‘How many kids you got, love?’ says the man in the multi-level car park. He’s wearing a knock-off Nirvana t-shirt — you’ve seen them for five dollars in Big W.
          ‘Three.’ You open the boot of the Tarago.
          ‘Same here. Good car?’
          ‘Yes. I’ve had two of them.’ Second-hand, of course. You drove the first one until it rattled so much your insides were milkshake. ‘The universal joint goes on them eventually, but no other problems.’
          ‘Been looking at the Taragos for a while now,’ he says. ‘What do you do for a living?’
          ‘I’m a writer, but here I am to sell make-up, because there’s no money in writing.’
          And everything and everybody is fucked, especially all the fucking fuckers who wouldn’t give you a fucking arts grant so you could just finish writing your book instead of doing meaningless fucking jobs.
          ‘No money in anything these days, love,’ says Nirvana man, whose teen spirit dried up at least twenty years ago. ‘Have a good one anyway.’
          You hoist out the massive, soul-black suitcase full of products and the canvas bag holding the demonstrating table, and wheel and lug them towards the shopping centre entrance. You take photos on your phone of landmarks along the way — breadcrumbs to help you find your way back. Think of this as preparation for hell: 35 degrees outside and at least a hundred more trapped in here, charcoal grey, the smell of exhaust fumes. Sweat trickles down inside your polyester uniform. Car tyres squeal and horns beep — crazed Christmas shoppers competing for parking spaces, desperate to max out their credit cards on shit nobody needs.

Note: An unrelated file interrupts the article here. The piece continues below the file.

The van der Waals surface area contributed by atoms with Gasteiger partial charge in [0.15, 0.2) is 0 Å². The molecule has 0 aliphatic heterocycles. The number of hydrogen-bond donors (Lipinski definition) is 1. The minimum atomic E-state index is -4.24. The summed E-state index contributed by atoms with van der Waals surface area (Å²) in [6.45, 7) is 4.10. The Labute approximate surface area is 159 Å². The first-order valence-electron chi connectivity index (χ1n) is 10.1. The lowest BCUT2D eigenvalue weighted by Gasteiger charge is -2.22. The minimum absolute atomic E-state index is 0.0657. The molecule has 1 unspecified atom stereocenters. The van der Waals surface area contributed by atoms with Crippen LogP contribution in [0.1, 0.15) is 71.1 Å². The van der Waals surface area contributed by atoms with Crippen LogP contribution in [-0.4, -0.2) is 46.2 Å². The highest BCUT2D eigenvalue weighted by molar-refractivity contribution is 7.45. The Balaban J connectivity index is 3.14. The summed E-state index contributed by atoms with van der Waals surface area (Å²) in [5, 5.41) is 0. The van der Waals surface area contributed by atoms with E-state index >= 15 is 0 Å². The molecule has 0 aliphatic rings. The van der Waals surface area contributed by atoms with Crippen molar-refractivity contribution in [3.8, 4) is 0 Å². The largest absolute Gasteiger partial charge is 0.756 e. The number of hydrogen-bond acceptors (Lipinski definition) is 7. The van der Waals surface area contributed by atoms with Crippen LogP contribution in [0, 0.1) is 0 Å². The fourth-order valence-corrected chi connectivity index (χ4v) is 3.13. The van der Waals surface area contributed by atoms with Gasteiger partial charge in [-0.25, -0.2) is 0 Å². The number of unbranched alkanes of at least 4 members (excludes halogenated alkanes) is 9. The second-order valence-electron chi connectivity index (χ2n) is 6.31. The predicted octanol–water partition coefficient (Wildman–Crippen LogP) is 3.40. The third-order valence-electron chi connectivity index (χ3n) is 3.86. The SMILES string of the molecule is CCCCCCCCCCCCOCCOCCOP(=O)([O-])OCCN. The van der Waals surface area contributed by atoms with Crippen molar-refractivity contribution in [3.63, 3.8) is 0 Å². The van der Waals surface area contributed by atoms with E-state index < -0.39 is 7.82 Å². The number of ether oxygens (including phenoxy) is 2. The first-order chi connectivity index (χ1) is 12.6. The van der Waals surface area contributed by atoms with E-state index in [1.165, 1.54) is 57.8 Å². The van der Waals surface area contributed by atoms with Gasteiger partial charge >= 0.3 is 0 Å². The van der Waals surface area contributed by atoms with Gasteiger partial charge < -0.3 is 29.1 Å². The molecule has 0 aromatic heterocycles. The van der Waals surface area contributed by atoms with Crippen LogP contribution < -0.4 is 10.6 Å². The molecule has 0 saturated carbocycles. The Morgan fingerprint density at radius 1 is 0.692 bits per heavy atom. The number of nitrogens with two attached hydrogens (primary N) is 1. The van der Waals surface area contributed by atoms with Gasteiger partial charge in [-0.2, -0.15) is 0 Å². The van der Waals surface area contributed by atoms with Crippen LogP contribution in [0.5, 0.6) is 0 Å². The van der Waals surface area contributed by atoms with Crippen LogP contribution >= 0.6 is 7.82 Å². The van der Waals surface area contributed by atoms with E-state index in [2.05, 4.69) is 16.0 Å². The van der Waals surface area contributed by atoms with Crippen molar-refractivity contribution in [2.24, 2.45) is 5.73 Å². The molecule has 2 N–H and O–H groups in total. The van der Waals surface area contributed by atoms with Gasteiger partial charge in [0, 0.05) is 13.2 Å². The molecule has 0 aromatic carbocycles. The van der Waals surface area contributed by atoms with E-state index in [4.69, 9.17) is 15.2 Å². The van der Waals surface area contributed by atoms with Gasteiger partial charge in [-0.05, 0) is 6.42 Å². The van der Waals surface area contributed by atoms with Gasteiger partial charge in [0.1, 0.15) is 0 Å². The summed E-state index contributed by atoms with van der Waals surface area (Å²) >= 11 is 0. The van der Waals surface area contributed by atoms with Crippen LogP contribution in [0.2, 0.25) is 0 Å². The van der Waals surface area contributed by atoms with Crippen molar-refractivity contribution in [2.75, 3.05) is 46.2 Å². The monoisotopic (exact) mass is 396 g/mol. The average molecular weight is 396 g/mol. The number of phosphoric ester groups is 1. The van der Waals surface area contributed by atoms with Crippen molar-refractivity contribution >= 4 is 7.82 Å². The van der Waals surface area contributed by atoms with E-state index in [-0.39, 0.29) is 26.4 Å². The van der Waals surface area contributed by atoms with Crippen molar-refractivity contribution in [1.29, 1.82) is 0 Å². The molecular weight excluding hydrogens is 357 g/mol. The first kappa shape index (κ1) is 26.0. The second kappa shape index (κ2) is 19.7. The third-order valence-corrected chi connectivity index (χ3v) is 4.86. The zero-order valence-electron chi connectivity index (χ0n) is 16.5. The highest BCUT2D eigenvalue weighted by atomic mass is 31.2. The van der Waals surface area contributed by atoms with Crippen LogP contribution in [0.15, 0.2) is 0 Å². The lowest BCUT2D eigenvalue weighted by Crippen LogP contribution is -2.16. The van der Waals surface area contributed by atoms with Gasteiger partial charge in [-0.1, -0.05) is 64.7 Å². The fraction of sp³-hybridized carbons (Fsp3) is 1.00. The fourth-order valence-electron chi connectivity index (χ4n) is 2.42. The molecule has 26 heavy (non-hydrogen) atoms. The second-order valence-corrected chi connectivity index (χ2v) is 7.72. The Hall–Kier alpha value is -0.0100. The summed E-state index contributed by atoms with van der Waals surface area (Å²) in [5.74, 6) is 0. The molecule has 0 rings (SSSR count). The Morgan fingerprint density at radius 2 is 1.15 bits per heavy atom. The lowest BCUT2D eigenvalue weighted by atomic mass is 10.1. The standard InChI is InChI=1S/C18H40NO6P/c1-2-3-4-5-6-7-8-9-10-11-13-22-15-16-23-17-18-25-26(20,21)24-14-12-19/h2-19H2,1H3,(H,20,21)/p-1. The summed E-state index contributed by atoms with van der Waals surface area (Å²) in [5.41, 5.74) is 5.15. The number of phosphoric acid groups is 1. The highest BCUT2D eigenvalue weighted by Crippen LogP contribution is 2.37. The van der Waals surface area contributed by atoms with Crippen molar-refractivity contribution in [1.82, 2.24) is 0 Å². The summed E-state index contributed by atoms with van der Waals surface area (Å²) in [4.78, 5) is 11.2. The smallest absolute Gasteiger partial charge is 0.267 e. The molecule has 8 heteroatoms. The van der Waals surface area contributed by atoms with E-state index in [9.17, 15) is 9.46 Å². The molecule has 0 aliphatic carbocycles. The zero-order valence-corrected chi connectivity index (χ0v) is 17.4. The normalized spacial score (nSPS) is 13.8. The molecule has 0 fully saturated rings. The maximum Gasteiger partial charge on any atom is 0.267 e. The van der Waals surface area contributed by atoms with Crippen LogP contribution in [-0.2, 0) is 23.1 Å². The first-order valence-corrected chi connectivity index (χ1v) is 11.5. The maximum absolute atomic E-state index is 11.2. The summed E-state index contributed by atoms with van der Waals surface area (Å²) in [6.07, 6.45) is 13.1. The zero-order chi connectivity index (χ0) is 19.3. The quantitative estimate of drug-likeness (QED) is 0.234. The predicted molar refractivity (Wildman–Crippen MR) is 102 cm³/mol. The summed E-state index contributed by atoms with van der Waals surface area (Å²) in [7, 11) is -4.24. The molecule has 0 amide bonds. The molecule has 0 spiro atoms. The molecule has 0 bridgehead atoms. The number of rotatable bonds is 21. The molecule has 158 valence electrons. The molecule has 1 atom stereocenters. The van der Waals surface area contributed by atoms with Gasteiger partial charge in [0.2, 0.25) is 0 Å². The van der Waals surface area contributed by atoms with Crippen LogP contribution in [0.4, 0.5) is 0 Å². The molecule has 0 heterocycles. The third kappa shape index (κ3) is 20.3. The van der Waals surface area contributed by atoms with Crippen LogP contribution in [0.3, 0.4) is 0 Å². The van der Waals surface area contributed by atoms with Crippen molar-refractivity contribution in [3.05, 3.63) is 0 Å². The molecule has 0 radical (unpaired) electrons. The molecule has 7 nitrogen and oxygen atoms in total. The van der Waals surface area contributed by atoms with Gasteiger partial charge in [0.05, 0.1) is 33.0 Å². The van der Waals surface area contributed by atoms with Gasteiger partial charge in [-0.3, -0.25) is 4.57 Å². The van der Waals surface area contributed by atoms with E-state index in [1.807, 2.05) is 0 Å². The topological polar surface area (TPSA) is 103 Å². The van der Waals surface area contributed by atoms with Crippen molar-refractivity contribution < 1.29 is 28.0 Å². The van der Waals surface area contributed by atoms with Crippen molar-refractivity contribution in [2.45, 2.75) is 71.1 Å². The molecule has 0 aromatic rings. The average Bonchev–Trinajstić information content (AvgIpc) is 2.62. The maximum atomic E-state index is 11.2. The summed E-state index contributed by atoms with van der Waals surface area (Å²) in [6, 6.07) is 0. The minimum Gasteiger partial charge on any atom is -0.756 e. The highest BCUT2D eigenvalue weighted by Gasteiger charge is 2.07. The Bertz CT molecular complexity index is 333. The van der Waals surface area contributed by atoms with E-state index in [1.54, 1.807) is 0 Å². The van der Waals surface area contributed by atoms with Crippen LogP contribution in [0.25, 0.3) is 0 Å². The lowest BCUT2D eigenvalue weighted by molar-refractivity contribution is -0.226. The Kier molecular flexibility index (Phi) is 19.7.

You have to weave and negotiate a speed hump because a car, adorned with reindeer antlers and red nose, is poking out too far. If the CCTV camera wasn’t watching you’d rip those stupid, fucking decorations off and stomp on them. They anger you inexplicably, almost as much as the stick-figure-family bumper stickers — Dad barbequing, Mum shopping, the kids skiing and playing tennis and violin. They live in nice stick-figure houses with air-conditioning, FoxTel and Thermomixes. Houses that don’t have leaking pipes, holes in the floor and rats living inside the walls. Santa will be bringing iPhones, PlayStations and Nike shoes for Christmas. Stick-figure Mum is not a writer.
          Walking in a winter wonderland ... The anaemic lighting inside would be enough to trigger a panic attack if you hadn’t taken your meds. It has all the ambience of, well, a suburban shopping-centre food court. People are eating fried dim sims at 10a.m.